The new FDA ruling simplifies sunscreen for consumers; the two key things to remember are SPF 15+ and BROAD SPECTRUM.
The Food and Drug Administration is trying to sort out the confusion about sunscreens, with new rules that specify which lotions provide the best protection against the sun and ending claims that they are truly waterproof. The F.D.A. said sunscreens must protect equally against two kinds of the sun’s radiation, UVB and UVA, to earn the coveted designation of offering “broad spectrum” protection. UVB rays cause burning; UVA rays cause wrinkling; and both cause skin cancer.
The rules go into effect in 2012 and also ban sunscreen manufacturers from claiming their products are waterproof or sweat proof because such claims are false. Instead, they will be allowed to claim in minutes the amount of time in which the product is water resistant, depending upon test results. Only sunscreens that have SPF of 15 or higher will be allowed to maintain that they help prevent sunbrun and reduce the risks of skin cancer and premature skin aging.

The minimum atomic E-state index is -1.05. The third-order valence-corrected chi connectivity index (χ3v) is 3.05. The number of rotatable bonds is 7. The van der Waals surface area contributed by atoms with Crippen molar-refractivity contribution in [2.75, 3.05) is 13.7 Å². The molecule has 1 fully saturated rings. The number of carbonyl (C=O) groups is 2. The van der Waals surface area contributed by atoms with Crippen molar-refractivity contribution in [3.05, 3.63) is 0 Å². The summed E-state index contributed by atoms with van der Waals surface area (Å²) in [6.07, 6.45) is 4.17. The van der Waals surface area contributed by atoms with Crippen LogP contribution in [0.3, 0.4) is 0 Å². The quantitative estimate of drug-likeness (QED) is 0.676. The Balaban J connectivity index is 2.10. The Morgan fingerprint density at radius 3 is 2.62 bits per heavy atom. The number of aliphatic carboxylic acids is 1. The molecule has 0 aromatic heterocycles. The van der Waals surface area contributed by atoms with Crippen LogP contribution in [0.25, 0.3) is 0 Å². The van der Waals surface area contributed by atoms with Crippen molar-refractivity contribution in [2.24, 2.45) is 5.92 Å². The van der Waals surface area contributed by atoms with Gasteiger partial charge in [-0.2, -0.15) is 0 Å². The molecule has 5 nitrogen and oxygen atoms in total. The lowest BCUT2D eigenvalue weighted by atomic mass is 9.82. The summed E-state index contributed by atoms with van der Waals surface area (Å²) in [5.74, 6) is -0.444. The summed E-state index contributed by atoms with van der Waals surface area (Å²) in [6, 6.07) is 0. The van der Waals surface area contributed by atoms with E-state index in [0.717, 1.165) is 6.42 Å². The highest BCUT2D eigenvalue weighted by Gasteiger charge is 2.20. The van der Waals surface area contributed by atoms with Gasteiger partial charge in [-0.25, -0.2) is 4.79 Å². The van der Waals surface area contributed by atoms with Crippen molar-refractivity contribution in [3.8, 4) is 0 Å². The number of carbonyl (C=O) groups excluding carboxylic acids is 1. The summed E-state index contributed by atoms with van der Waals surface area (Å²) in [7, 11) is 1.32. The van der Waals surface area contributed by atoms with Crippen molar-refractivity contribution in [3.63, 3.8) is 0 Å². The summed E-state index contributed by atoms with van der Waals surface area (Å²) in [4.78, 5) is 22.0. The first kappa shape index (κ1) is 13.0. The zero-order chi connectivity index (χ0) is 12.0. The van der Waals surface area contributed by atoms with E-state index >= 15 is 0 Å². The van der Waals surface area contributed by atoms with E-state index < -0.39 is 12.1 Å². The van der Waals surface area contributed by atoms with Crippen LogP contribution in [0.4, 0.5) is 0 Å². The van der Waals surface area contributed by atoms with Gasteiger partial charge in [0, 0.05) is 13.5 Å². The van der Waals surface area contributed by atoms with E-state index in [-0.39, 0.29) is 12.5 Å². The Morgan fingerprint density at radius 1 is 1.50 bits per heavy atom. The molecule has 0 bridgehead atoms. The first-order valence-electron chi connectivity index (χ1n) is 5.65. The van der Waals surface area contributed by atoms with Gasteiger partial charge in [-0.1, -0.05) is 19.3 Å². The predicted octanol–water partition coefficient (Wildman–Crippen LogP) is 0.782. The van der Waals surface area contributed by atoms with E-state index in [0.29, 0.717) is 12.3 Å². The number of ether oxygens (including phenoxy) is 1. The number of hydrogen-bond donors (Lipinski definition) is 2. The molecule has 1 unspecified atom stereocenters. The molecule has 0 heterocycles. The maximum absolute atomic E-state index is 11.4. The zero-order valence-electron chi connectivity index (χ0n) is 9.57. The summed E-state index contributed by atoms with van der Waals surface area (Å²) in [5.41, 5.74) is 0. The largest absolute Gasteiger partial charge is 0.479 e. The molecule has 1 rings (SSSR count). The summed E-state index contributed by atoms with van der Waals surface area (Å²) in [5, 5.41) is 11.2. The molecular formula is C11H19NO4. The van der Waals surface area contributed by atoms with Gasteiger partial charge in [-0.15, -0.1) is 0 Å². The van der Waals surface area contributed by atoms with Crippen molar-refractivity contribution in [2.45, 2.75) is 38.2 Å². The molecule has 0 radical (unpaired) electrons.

The regulators are still deciding on whether SPF numbers of 70, 80 and 100 even though such lotions offer more protection than those with an SPF of 50. Any product that has an SPF of 2 to 14 must include a warning that the product has not been shown to help prevent skin cancer or early skin aging. The new rules will also standardize the testing that manufacturers must conduct for UVA protection.
The FDA concluded that spending time in the sun increases your risk of skin cancer and early skin aging, and recommends these 5 actions:
- Regularly use a Broad Spectrum sunscreen with an SPF 15 or higher.
- Limit time in the sun, especially between the hours of 10 AM and 2 PM when the sun’s rays are the strongest.
- Wear clothing to cover skin exposed to the sun (long-sleeved shirts, pants, sunglasses, broad-brimmed hats).
- Use water resistant sunscreen if swimming or sweating.
- Reapply sunscreen, even if it is labeled as water resistant, at least every 2 hours.
To read the full ruling: fda.gov/UnderstandingOver-the-CounterMedicines